Bing answered, “Junie has trained Peaches to nudge Uncle Bruce as he starts to fall asleep. If he can’t fall asleep, he can’t add his snoring to the score. This has been a problem in the past, and Bruce’s box-mates are grateful to the dog.”

The explanation was provided for Bradford and no one talked until he replied or until it was clear that he was done talking.

Eventually he said, “Maybe the opera wouldn’t mind such a trial – if the Firm got three season tickets and a wake-up dog to sit in the middle ...”

Another pause because they could tell that Bradford wasn’t done.

“I have seen her with him. She’s hardly recognizable — to me at least. My wife points her out in the box every time we go. She says things like, ‘She is stunning.’

“And, Bev, I thought you were off-base when you were talking – regardless of who you were talking about. Now that I realize who you were targeting, I wonder if your boat is tied to the pier. That young woman is stunning when she isn’t in the building making money for you, me, and the rest of the partners. She doesn’t need any tips from you.”

Bev said, “I don’t like opera.”

Bradford said, “What a surprise.”

He continued, “I’ve heard enough. Roy, you’ve let down your Firm. You were well-compensated to watch over your Associate. When you realized you didn’t understand her work, you should have found someone who did. If you had to go outside the firm to hire a consultant, you should have done it.

“A law firm’s most valuable asset is its collection of associates – associates who can make money for it. Without those revenues, the partners are nothing but hourly wage earners. The loss of her revenue is irrevocable and will continue to be for many years to come – and that will be reflected in your bonus.

“Bev, you, too, are at fault. Roy’s failure is one of neglect. Your failure was born of prejudice and an absurd attachment to values you learned in elementary school. You’ve had plenty of time to get rid of them; they have no place in the operation of a law Firm, or at least not in this law Firm.

“I can’t have you in charge of the associate program with that attitude, so that’s over as of right now. I’ll try to find another use for your administrative talents, but I can’t make it a top priority. Like Roy, you should be prepared for a very disappointing bonus.”

He turned to Bing, “I want you to get her back. Come to my office at noon. If you need something to eat, let my secretary know what.” Without another word he left the conference room through the door leading to his office.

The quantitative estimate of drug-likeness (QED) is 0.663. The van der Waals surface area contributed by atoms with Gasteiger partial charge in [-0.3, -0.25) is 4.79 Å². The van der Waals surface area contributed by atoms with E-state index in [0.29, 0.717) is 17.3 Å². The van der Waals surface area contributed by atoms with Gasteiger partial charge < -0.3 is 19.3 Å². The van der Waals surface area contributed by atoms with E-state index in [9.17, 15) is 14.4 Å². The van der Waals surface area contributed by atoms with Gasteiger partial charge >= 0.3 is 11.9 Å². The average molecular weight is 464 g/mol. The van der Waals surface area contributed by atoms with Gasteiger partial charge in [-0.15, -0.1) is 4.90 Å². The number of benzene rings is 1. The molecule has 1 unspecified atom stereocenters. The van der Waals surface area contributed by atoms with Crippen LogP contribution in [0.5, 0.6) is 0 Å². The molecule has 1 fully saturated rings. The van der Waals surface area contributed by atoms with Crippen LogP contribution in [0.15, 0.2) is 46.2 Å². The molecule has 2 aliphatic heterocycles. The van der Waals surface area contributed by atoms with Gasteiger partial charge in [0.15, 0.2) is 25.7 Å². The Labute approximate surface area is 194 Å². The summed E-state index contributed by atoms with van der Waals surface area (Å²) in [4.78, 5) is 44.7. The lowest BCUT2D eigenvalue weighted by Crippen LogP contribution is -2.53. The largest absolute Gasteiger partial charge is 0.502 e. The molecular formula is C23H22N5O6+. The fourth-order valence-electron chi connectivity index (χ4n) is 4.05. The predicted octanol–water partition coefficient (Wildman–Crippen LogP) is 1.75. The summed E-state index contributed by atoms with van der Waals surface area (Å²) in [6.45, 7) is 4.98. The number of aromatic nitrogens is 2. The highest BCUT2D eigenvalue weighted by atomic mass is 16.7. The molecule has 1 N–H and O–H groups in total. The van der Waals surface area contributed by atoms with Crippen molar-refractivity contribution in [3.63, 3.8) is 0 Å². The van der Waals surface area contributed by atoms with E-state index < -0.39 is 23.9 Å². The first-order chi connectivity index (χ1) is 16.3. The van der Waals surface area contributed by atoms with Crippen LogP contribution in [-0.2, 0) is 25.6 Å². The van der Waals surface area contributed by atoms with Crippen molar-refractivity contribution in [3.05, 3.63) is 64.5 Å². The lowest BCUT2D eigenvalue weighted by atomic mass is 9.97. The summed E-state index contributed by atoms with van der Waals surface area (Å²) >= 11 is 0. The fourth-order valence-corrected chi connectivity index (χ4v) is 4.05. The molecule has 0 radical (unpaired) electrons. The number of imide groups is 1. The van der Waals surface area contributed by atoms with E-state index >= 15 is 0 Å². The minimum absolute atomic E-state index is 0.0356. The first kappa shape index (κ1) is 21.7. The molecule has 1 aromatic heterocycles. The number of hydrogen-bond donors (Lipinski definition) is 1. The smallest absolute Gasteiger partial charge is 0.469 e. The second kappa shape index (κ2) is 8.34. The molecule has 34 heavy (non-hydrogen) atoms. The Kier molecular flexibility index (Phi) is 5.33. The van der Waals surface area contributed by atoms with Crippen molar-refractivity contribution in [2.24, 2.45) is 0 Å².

Roy was relieved the ordeal was over. In some ways it wasn’t as bad as he had feared – and in other ways it had been worse. Partners had phone numbers for the associates they supervised. He called hers and was glad to get a recorded voice inviting him to leave a message.

“This is Roy. I just survived a meeting called by the boss to find out why you left. He’s displeased, to put it mildly. But it’s with me, not you. He said my failure was born of ignorance and neglect. Both are true.

“He also unloaded on Beverly. She’s the reason you weren’t made a five-year or six-year partner. She doesn’t like you principally because you don’t wear fingernail polish — and for some other reasons the boss called elementary-school prejudices that have no place in our Firm.

“She’s no longer in charge of the associate program, and he’s going to drive her out. He’ll find her a job elsewhere for now, but she’ll be gone by the end of the year.

“Bradford’s fixer, Bing, the guy from Hong Kong, is going to try to get you back. We all hope he can. I suggest that you think about whether there are any terms on which you would come back. If so, tell Bing what they are. I don’t think he’ll risk negotiating with you. I suspect he’s got orders to say ‘yes’ to anything you ask for.

“I apologize. Just like the boss said, I didn’t do my job, which was to both support and appreciate your work. He said, right off the top of his head, that as soon as I realized I didn’t understand your work,

“I should have found and hired a consultant to help me see what you do and how well you were doing it. Of course, I really hope your relationship with the Firm can be patched up, and I would be honored to have you as a partner.

“If it doesn’t work out, I’m positive that you will thrive wherever you go and no matter what you do. In the event you ever need a recommendation from me, I’ll write it and it will glow.”

When Bing arrived at noon, the managing partner had already talked to various members of the firm and had secured the authority he asked for. He told Bing what he could offer to get her back. It was a lot. He asked Bing if he had any questions. Bing didn’t, and so he was dismissed.

Bing said, “I haven’t had a chance to take a single bite out of my sandwich.”

The managing partner said, “That’s okay. Take it with you.”

The next column: A master negotiator negotiates against himself.

— Brian Burke is a certified family law specialist practicing family law and mediation in Santa Barbara. A researcher and educator in the field of divorce and family conflicts, he also is the creator of the Legal Road Map™. Click here for more information, call 805.965.2888 or e-mail [email protected]. Click here to read previous columns. The opinions expressed are his own.